Let’s say you dump your old email marketing software and employ the fanciest one on the planet. Are your sales going to increase because of it? Not even marginally. Steve Jobs once said that “it’s not the tools that you have faith in – tools are just tools.” He hit the nail right on the head (pun intended). A better email marketing tool will not make you a better marketer. It will simply aid you and hone the skills you already bring to the table.
This is why people get disappointed when they get something “better” and it’s not doing them any good. You have to help your software help you; and in email marketing, mastering it is mostly a matter of knowing what to say in your subject line and, of course, in the body. Once you learn how to compose an email correctly, you’ll catch your customer’s eye and entice him into reading your message with a properly-written body. Here are some steps you should follow to make sure each email you send is successful to some degree:
For Your Subject Line
- Charge up the subject line with powerful language. I just received an email from an IT supplies store I frequent, with the subject “We know you want it!” It raises curiosity and can be a powerful weapon in the right hands. Refer to the senses when you can to make the message even more powerful. One example of sensory messaging for a restaurant could be: “Deals so great they’ll make your mouth water!” If you’re a retailer, you can write: “This week’s most delicious promotions.”
- Use numbers. The title of this article might have caught your eye with the number at the beginning. For some reason, people tend to be more attracted to numbers at the beginning of titles rather than words. Don’t write out the numbers. Use digits and you’ll see how your opening rate will climb slightly. Here’s a creative way to do that: “50% off on these stylish winter coats!”
- Avoid being mysterious. While “We know you want it!” could be a powerful phrase, it’s not as powerful as one that’s more specific. Something like “Come see our best refurbished cameras!” works better and still manages to maintain the curiosity factor.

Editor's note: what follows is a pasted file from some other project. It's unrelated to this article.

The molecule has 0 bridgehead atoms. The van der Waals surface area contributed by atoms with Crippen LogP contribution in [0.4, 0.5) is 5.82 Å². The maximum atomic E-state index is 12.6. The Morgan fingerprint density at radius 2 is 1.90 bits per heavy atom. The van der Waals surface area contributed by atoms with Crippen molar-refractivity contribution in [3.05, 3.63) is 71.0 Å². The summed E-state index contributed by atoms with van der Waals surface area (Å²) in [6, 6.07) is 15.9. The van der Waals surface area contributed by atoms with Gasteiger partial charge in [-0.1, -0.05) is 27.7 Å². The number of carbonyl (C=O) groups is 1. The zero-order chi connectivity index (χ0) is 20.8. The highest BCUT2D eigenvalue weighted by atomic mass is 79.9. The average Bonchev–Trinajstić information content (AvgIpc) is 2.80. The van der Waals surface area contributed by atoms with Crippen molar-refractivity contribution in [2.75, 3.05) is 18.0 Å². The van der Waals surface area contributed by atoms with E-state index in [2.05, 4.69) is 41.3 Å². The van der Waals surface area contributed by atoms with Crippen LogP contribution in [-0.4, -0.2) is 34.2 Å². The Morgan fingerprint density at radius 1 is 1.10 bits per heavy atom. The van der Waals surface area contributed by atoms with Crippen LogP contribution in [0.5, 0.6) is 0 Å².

For The Body
- Mention your client by name. You’ll get better rapport from a person if you mention them by their first name. Be up close and personal.
- Avoid making your email look like a boilerplate. Nothing turns off a prospect more than sounding like you’re talking to everybody on “the list.” Make the email as personal as possible. Let the reader know you’re talking to him/her, rather than “them.”
- Don’t meander. Avoid writing long blocks of text that will bore your reader. Keep it below 300 words. A person’s attention span isn’t in top shape when cruising through the internet. They have work to do and you’re taking up their time!
- Change up the greeting. Don’t greet people the same way each time. Keep it different and creative. This serves as a reminder to the reader that the person who typed up the email is an actual human being, not a robot with a lever.
- Don’t focus too much on getting the grammar right. A little bit of proofreading can’t hurt, but don’t write your email like an essay. Write it like you’re having a conversation with your client. Picture yourself sitting down for a cup of coffee with this person, minus any awkward silences.
- Run promotions correctly! Don’t just tell your client that you’re having a sale. Put a deadline on it. It makes people hurry up to throw their money at you.
Oh, and one more thing: Let your customers reply to your emails!! If there’s one thing you should get out of all this, it’s that everything revolves around treating your customer like a human being. The more human you are with them, the more they’d like to get to know your business. Keep to this rule and – in all likelihood – your opening rate (the percentage of people who actually open your emails) will climb closer to its full potential.